Secondly, trypan blue staining without an automatic cell counter requires manual counting of cells and calculation of the percentage of surviving cells, which can be slow and inefficient, especially for large sample sizes.
Thirdly, trypan blue dye itself can be toxic to cells, potentially affecting the sample if exposed for long periods.
Fourthly, when counting primary cells collected from living tissue, it can be difficult to distinguish red blood cells from stained dead cells. This can lead researchers to mistakenly count red blood cells as dead cells and underestimate the survival rate of the sample.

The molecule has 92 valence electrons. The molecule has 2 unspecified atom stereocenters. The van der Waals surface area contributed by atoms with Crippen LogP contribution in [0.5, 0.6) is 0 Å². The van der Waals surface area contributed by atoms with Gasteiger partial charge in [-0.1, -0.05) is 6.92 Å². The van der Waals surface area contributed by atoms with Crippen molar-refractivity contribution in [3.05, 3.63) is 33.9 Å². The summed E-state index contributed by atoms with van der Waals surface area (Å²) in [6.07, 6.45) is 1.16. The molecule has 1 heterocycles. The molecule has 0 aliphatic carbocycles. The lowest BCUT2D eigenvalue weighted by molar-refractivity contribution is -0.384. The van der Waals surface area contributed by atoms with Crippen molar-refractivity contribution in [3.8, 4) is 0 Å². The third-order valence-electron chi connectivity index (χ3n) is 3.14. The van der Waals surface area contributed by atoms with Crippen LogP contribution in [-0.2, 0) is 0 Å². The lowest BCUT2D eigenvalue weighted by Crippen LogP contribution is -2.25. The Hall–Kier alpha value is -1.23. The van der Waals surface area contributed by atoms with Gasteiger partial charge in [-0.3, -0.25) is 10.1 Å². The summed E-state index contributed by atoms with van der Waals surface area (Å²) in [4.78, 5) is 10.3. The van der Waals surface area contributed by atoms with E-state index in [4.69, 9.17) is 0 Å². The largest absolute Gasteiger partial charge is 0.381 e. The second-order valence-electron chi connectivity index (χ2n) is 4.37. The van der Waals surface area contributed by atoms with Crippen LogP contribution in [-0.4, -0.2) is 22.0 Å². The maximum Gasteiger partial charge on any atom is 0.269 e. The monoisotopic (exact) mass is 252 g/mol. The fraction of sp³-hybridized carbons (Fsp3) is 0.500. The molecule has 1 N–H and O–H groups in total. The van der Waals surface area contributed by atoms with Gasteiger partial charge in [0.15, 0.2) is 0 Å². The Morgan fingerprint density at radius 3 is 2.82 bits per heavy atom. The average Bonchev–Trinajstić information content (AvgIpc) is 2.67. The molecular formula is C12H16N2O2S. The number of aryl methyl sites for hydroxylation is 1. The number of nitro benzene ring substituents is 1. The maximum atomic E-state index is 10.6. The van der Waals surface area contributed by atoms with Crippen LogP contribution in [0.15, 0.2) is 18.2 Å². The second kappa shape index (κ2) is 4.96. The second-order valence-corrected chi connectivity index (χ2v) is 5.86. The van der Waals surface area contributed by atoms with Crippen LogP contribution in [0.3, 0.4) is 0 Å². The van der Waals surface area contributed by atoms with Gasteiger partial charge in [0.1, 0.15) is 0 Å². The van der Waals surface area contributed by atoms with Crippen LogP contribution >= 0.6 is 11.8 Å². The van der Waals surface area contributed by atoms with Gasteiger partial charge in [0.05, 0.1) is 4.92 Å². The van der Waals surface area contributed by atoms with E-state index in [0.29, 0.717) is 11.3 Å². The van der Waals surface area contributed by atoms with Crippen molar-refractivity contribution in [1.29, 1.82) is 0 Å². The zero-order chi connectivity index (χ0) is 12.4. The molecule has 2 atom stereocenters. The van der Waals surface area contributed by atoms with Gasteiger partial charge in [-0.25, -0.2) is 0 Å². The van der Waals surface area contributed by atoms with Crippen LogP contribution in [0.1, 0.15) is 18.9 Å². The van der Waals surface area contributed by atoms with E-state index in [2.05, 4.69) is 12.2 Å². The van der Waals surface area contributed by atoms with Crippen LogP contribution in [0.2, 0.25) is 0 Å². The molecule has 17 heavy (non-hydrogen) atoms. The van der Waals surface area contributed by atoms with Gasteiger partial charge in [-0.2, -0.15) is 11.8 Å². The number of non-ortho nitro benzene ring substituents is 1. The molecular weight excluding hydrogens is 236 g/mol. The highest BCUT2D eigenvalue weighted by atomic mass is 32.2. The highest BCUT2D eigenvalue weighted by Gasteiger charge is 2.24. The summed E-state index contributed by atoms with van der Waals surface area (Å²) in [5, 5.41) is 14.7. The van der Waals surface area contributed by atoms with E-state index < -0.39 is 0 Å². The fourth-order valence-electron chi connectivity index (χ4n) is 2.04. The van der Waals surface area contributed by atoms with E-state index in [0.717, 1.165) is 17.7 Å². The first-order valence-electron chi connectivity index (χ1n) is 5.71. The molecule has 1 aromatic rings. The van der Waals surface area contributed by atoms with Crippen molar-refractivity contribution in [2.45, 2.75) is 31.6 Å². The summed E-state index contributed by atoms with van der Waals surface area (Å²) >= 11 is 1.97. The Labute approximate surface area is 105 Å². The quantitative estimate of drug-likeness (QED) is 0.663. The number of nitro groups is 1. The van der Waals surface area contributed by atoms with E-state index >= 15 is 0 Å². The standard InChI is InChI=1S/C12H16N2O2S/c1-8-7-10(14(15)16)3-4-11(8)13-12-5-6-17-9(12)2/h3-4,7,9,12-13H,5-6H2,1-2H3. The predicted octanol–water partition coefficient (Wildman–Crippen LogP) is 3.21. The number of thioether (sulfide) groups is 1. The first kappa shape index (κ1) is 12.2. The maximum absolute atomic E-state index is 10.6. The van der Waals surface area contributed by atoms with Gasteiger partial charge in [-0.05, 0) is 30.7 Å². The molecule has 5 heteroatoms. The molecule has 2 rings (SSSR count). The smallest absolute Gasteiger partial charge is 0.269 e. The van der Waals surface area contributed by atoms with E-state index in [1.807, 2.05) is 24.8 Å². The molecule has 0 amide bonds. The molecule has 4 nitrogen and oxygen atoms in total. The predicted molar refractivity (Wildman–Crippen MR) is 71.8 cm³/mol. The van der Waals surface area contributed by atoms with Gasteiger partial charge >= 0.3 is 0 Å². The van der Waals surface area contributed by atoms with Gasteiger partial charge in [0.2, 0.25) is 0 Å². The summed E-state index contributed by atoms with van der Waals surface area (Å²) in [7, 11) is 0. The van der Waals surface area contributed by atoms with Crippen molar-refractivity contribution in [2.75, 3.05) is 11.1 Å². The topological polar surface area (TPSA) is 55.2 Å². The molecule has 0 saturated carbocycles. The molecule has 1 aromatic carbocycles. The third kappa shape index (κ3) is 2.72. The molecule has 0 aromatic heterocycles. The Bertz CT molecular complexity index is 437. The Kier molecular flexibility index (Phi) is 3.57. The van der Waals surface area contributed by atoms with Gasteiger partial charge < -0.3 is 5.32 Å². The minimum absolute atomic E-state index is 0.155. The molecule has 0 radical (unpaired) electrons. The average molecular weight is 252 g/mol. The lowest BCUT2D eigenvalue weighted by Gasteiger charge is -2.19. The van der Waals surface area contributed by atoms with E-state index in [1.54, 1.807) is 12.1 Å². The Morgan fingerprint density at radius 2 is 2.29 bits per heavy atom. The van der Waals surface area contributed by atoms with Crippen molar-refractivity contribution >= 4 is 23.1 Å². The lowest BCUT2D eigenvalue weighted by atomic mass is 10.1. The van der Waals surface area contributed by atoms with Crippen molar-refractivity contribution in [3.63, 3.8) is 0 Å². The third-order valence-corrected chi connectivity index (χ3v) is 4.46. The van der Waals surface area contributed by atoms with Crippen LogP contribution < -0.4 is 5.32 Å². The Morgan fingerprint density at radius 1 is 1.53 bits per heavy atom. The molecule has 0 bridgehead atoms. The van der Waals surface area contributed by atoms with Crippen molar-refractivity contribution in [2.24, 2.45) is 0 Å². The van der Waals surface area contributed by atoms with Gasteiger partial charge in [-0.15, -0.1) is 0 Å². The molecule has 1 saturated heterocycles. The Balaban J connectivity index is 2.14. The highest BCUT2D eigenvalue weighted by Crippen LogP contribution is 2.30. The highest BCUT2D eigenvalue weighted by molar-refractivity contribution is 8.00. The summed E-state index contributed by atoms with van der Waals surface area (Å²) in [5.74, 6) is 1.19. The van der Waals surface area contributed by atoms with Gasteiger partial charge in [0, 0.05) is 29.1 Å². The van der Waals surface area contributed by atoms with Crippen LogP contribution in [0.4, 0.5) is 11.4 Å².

Finally, the toxicity of trypan blue not only affects the results of cell counting but also poses health risks to users who handle the dye.

Many European countries have already begun to restrict the use of trypan blue in laboratories due to its toxicity. Erythrosin B is an alternative dye with significantly lower toxicity that is already used to measure cell viability and count cells. Erythrosin B has a molecular weight of 879.9 Da, which prevents it from penetrating the cell membrane of living cells and only staining dead cells, similar to the principle of trypan blue staining.

Fluorescence Dye Staining